The next morning dawned bright and early, though the amount of dew on my tent made it clear that it had rained during the night. Thanks to my early evening I was awake extremely early, even for my new sleep schedule, but I found myself falling back to sleep repeatedly. I think it was a combination of the most-excellent dreams I was having about flying a spaceship through an alien star-system and the fact that the horrid songs the night before had kept me up longer than they should have.

Either way, once I did finally get myself mobile I started into my chores for the day with a passion. I braved the bug-storm that erupted between the rain-fly of my tent an the inside (a downside of having a dry spot during a rainstorm, I guess) and cooked up some breakfast, took a shower, and even did my laundry. One of the things that I had made sure to pack with me when I left the States was a length of accessory cord which I turned into, this time, a clothes line outside of my tent. Hey, the New Zealand sun is quite intense, I may as well make use of it, right? Once everything was set up I headed out again, this time to the crag where I sat and edited pictures and wrote up stories for nearly four hours, eating bites of snack as I worked.

The rest of the day is a bit of a blur, since nothing particularly interesting happened. I chatted with a few new faces around the campsite, but everyone who was interested in talking seemed to be keeping a low profile. It’s a danger of campgrounds like that – if you get a good group, it can really end up overshadowing everyone else in the campground. And in this case, the “good group” was not accepting new membership. And so I relaxed and kept to myself, a good continuation from my solitude of the trail. I enjoyed it, and the day faded quickly into evening as I read about the adventures of a group of brave little Hobbits.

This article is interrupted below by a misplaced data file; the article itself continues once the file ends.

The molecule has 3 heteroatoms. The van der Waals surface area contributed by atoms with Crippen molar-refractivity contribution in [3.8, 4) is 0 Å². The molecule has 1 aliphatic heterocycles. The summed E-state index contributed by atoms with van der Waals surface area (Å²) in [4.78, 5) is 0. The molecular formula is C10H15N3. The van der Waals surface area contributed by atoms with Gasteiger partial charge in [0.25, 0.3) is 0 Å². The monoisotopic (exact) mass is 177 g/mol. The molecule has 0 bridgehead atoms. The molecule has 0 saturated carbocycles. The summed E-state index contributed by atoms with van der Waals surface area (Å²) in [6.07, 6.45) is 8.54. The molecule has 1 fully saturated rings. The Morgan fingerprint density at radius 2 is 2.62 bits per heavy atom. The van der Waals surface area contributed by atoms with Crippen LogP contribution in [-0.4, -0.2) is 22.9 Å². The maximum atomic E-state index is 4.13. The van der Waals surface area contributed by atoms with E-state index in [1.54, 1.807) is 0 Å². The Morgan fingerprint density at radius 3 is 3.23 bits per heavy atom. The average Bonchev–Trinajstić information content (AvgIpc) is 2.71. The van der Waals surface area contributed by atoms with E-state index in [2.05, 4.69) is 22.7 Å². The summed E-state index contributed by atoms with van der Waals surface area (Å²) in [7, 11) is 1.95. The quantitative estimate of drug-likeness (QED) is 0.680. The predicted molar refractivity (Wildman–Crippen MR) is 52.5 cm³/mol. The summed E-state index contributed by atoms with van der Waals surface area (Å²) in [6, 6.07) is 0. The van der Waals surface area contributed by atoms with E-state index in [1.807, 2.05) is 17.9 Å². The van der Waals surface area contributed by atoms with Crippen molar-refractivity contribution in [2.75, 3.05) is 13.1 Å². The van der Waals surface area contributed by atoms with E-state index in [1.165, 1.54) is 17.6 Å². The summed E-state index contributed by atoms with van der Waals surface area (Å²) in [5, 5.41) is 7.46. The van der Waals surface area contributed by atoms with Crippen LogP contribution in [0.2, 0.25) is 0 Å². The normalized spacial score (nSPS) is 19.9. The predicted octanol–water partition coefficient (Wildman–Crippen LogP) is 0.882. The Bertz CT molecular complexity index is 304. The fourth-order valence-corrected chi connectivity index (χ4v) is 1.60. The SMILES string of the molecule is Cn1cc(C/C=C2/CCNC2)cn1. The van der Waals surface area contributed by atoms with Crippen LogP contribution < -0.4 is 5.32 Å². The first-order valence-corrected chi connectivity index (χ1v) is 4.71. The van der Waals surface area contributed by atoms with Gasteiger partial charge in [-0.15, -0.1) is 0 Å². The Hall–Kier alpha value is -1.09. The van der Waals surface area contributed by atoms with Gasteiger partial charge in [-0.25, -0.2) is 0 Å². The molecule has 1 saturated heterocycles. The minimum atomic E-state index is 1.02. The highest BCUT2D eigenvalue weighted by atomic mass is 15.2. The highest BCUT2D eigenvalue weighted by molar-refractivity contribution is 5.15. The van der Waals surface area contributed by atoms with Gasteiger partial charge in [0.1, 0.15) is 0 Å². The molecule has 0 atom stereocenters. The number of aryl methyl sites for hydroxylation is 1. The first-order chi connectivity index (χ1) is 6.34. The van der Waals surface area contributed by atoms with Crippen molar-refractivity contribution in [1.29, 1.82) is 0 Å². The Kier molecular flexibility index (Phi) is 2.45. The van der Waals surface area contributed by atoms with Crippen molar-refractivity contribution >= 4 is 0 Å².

The third day at Hangdog started out early and with a lot of work, as it found me packing up all of my gear and setting out on the trail yet again. I got delayed for a bit chatting with one of the old-timer climbers, a guy named Jay who talked for ages about the advantaged of a raw vegan diet and how communes make the world a better place.

As strange as it is to say, I found the conversation interesting, since Jay actually had a strong background and knowledge-base that he was speaking from, instead of the usual dirty-hippy-blather that’s spouted around a campfire. I learned that Jay is a programmer who works on video games for children, and that he’s been working his way around New Zealand for months now; doing a bit of coding here and there and sending it back to the main office when he finishes a game. Interesting, and definitely a neat way to travel, since it lets you take advantage of good days, and get some work done when the weather turns against you.

I have to admit that I left fairly quickly once the topic turned to communes, and more people started joining into the conversation, turning it from a dialogue into a sounding booth for hippie ideals. As strange as it is, I cannot stand hippies who think that everyone should be organic and live life in a commune full of raw vegans. It’s not that I don’t like the ideas in small doses, but the self-righteousness grates on me. And so, with that fairwell, I headed back into Takaka to catch a bus back to Nelson.